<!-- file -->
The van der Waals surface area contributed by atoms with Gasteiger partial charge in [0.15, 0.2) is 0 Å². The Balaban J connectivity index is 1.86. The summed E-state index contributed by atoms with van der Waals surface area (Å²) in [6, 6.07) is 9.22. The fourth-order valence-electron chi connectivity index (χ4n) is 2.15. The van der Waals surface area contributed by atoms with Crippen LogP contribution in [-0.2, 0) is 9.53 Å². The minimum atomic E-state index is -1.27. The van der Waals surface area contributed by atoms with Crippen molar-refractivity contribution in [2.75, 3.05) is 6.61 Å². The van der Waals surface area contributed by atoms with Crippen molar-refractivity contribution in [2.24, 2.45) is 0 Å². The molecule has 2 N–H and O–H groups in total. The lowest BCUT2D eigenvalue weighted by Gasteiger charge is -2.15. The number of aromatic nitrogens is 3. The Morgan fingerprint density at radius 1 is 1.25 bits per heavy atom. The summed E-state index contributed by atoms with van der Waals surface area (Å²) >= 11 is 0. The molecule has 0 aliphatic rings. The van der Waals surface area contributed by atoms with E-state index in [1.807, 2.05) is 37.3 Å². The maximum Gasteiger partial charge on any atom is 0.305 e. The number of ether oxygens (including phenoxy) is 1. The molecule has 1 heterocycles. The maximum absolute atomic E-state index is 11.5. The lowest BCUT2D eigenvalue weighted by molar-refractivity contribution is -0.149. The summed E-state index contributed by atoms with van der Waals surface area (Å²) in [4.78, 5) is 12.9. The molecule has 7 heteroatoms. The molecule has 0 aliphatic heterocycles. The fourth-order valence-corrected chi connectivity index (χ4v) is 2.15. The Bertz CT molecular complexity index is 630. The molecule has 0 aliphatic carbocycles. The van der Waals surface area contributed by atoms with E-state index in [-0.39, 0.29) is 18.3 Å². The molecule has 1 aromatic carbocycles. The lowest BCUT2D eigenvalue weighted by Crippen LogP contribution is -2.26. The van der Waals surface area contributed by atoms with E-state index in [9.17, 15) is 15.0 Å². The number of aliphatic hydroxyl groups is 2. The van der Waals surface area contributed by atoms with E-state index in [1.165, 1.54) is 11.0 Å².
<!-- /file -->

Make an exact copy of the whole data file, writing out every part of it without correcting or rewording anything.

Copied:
The van der Waals surface area contributed by atoms with Gasteiger partial charge in [0.15, 0.2) is 0 Å². The Balaban J connectivity index is 1.86. The summed E-state index contributed by atoms with van der Waals surface area (Å²) in [6, 6.07) is 9.22. The fourth-order valence-electron chi connectivity index (χ4n) is 2.15. The van der Waals surface area contributed by atoms with Crippen LogP contribution in [-0.2, 0) is 9.53 Å². The minimum atomic E-state index is -1.27. The van der Waals surface area contributed by atoms with Crippen molar-refractivity contribution in [2.75, 3.05) is 6.61 Å². The van der Waals surface area contributed by atoms with Crippen molar-refractivity contribution in [2.24, 2.45) is 0 Å². The molecule has 2 N–H and O–H groups in total. The lowest BCUT2D eigenvalue weighted by Gasteiger charge is -2.15. The number of aromatic nitrogens is 3. The Morgan fingerprint density at radius 1 is 1.25 bits per heavy atom. The summed E-state index contributed by atoms with van der Waals surface area (Å²) >= 11 is 0. The molecule has 0 aliphatic rings. The van der Waals surface area contributed by atoms with E-state index in [1.807, 2.05) is 37.3 Å². The maximum Gasteiger partial charge on any atom is 0.305 e. The number of ether oxygens (including phenoxy) is 1. The molecule has 1 heterocycles. The maximum absolute atomic E-state index is 11.5. The lowest BCUT2D eigenvalue weighted by molar-refractivity contribution is -0.149. The summed E-state index contributed by atoms with van der Waals surface area (Å²) in [4.78, 5) is 12.9. The molecule has 7 heteroatoms. The molecule has 0 aliphatic heterocycles. The fourth-order valence-corrected chi connectivity index (χ4v) is 2.15. The Bertz CT molecular complexity index is 630. The molecule has 0 aliphatic carbocycles. The van der Waals surface area contributed by atoms with E-state index in [-0.39, 0.29) is 18.3 Å². The molecule has 1 aromatic carbocycles. The lowest BCUT2D eigenvalue weighted by Crippen LogP contribution is -2.26. The van der Waals surface area contributed by atoms with E-state index in [9.17, 15) is 15.0 Å². The number of aliphatic hydroxyl groups is 2. The van der Waals surface area contributed by atoms with E-state index in [1.165, 1.54) is 11.0 Å².